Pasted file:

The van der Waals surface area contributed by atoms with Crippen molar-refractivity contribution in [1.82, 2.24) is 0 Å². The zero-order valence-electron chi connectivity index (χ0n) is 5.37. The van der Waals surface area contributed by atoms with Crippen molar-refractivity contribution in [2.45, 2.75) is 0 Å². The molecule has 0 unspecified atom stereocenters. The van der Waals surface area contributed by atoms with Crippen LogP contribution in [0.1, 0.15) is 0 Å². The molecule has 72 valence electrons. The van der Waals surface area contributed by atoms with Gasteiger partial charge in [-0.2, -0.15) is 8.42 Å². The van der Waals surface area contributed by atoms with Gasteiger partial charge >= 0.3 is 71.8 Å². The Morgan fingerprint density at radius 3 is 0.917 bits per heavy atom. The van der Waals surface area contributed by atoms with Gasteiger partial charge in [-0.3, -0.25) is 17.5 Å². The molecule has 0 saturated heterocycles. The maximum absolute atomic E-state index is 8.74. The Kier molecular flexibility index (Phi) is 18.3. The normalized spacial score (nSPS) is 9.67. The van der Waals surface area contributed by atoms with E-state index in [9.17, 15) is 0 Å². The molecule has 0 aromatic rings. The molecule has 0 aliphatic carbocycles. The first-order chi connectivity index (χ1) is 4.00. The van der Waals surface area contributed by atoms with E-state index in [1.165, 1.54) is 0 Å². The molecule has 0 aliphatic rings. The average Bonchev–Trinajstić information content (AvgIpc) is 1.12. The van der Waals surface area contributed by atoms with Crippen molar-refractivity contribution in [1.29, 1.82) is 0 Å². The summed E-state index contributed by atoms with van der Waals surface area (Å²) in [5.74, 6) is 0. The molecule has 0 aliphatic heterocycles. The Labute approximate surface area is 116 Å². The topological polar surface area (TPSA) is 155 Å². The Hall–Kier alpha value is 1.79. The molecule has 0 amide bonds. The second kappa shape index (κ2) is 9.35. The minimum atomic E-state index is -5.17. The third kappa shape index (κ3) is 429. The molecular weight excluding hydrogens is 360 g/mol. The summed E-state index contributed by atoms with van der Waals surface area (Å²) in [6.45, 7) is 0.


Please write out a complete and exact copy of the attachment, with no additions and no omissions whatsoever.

The van der Waals surface area contributed by atoms with Crippen molar-refractivity contribution in [1.82, 2.24) is 0 Å². The zero-order valence-electron chi connectivity index (χ0n) is 5.37. The van der Waals surface area contributed by atoms with Crippen molar-refractivity contribution in [2.45, 2.75) is 0 Å². The molecule has 0 unspecified atom stereocenters. The van der Waals surface area contributed by atoms with Crippen LogP contribution in [0.1, 0.15) is 0 Å². The molecule has 72 valence electrons. The van der Waals surface area contributed by atoms with Gasteiger partial charge in [-0.2, -0.15) is 8.42 Å². The van der Waals surface area contributed by atoms with Gasteiger partial charge >= 0.3 is 71.8 Å². The Morgan fingerprint density at radius 3 is 0.917 bits per heavy atom. The van der Waals surface area contributed by atoms with Gasteiger partial charge in [-0.3, -0.25) is 17.5 Å². The molecule has 0 saturated heterocycles. The maximum absolute atomic E-state index is 8.74. The Kier molecular flexibility index (Phi) is 18.3. The normalized spacial score (nSPS) is 9.67. The van der Waals surface area contributed by atoms with E-state index in [9.17, 15) is 0 Å². The molecule has 0 aromatic rings. The molecule has 0 aliphatic carbocycles. The first-order chi connectivity index (χ1) is 4.00. The van der Waals surface area contributed by atoms with E-state index in [1.165, 1.54) is 0 Å². The molecule has 0 aliphatic rings. The average Bonchev–Trinajstić information content (AvgIpc) is 1.12. The van der Waals surface area contributed by atoms with Crippen molar-refractivity contribution in [1.29, 1.82) is 0 Å². The summed E-state index contributed by atoms with van der Waals surface area (Å²) in [5.74, 6) is 0. The molecule has 0 aliphatic heterocycles. The Labute approximate surface area is 116 Å². The topological polar surface area (TPSA) is 155 Å². The Hall–Kier alpha value is 1.79. The molecule has 0 amide bonds. The second kappa shape index (κ2) is 9.35. The minimum atomic E-state index is -5.17. The third kappa shape index (κ3) is 429. The molecular weight excluding hydrogens is 360 g/mol. The summed E-state index contributed by atoms with van der Waals surface area (Å²) in [6.45, 7) is 0.